I would not necessarily consider myself too much of a death metal stalwart. Sure, I have my choice cuts—Cryptopsy, Deicide, Demolition Hammer, but my natural inclination is more towards the punk-influenced spectrum of extreme music, mostly grindcore and powerviolence.
This being the case, I find myself underwhelmed with most modern “old-school death metal” groups who seem to believe that reverb-drenched vocals and a spooky looking logo can more than make up for a lack of originality or inspired songwriting. I don’t necessarily think it’s the worst stuff in the world, I just find most of it to be thoroughly “meh.”
So, I was a bit hesitant when I came across Our Place of Worship is Silence’s latest LP, With Inexorable Suffering. The band’s name sounded way too much like a shirt I’d see at Hot Topic and to me the band’s entire aesthetic just screamed “former hardcore kids who play death metal now and take themselves wayyyyyy too seriously.”
But after extensive listens these past few weeks, I can safely say that this band has earned the right to present themselves with such brutal imagery. I was taken aback by how off-kilter and discordant the riffing was while simultaneously being so incredibly heavy, atmospheric and despondent. This album channels a merciless and at times barbaric void that draws equally from bands like Hate Eternal and Gorguts as it does Maruta, Portal and even Humanity Falls. Every note is just so tortured and hateful, creating a bleak atmosphere matched only by the champions of the second wave of European black metal.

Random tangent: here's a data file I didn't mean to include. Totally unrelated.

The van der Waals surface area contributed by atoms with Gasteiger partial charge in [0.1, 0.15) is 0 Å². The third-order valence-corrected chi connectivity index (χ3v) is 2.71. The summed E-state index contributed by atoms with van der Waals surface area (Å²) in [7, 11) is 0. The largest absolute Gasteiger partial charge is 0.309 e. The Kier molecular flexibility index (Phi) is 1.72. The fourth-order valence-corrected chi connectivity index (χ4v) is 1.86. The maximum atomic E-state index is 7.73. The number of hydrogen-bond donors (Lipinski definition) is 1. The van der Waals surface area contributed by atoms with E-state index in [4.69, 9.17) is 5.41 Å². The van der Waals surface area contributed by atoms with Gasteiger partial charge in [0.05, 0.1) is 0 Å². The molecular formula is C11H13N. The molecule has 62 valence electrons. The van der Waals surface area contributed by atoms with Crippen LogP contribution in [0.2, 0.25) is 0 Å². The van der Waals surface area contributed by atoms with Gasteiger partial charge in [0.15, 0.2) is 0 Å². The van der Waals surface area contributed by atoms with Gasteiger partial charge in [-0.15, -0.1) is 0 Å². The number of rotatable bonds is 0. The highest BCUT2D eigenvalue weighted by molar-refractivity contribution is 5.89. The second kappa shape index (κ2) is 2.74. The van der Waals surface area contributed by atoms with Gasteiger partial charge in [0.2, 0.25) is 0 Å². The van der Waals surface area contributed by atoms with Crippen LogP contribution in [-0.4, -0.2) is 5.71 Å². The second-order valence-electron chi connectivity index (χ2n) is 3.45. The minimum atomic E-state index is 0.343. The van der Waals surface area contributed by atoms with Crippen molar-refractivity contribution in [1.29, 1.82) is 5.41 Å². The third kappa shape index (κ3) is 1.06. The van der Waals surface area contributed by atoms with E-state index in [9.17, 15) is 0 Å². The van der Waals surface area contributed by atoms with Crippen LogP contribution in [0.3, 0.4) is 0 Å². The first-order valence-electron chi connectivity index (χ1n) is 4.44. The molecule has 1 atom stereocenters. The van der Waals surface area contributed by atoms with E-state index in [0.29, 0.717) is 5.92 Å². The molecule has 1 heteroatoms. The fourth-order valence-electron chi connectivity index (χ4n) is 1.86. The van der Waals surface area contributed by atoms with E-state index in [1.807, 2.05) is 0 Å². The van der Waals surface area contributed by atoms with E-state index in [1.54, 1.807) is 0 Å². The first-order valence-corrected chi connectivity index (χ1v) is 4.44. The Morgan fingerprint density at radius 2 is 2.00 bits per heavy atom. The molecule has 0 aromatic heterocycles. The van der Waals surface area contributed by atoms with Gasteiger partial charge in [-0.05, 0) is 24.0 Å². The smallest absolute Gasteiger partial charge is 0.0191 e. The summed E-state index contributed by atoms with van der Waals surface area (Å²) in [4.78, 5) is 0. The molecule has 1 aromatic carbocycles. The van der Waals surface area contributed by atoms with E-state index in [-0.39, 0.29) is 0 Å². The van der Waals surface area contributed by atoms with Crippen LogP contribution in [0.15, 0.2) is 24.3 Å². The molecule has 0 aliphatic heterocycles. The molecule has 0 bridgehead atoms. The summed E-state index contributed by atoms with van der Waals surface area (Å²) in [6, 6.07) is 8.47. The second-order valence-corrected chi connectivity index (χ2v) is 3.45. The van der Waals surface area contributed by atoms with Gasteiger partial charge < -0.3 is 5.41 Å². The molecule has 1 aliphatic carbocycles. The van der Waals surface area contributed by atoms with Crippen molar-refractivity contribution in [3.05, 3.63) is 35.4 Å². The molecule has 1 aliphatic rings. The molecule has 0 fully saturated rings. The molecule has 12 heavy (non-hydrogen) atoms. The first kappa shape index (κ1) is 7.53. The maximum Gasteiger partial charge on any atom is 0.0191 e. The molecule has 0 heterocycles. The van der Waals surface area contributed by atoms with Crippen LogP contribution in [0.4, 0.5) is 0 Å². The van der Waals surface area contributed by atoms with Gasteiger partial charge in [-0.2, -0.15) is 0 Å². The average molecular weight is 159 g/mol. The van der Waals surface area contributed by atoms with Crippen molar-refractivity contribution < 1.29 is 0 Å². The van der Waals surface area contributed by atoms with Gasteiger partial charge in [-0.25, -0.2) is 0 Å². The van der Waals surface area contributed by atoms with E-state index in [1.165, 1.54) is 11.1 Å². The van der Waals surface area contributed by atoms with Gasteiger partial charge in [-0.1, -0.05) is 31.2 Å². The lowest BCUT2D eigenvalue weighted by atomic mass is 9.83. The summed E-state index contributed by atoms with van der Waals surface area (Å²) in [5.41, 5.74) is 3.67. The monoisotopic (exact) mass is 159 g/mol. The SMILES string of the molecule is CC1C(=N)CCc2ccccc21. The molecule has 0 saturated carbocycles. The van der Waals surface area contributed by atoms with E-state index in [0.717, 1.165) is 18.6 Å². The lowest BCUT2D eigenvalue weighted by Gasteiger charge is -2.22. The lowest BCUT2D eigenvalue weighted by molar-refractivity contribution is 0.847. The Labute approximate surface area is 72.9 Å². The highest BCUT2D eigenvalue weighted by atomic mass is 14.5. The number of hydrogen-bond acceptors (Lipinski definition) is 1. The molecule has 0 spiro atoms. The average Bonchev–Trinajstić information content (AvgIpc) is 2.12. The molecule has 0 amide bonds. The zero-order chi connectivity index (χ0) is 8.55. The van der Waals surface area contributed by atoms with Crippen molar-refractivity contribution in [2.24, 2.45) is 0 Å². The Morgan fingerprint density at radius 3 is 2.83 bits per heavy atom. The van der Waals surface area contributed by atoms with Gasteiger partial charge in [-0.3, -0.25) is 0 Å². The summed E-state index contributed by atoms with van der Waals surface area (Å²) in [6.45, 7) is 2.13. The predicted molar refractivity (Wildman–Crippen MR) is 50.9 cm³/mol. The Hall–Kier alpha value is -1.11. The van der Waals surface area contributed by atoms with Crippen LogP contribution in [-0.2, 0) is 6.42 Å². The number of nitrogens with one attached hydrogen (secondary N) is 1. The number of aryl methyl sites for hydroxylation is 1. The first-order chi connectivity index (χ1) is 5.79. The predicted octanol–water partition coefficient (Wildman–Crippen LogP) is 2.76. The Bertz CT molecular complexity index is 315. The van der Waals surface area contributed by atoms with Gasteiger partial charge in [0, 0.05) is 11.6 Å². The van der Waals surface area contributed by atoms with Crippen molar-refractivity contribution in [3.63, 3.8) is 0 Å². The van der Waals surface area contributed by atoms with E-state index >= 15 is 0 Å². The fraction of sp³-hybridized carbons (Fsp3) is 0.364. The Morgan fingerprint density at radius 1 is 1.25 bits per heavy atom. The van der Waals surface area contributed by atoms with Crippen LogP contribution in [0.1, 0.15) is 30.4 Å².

I think the real triumph here is that the group focused on just being as brutal and acerbic as possible without worrying too much about whether their music would fall in line with the rigid-yet-arbitrary standards of the OSDM label. I get the sense that no one here cares if they sound like Entombed or Bolt Thrower but are rather just focused on channeling their hatred in as pure and powerful a way as possible. And let me just say: mission accomplished.
With Inexorable Suffering is out now on Translation Loss.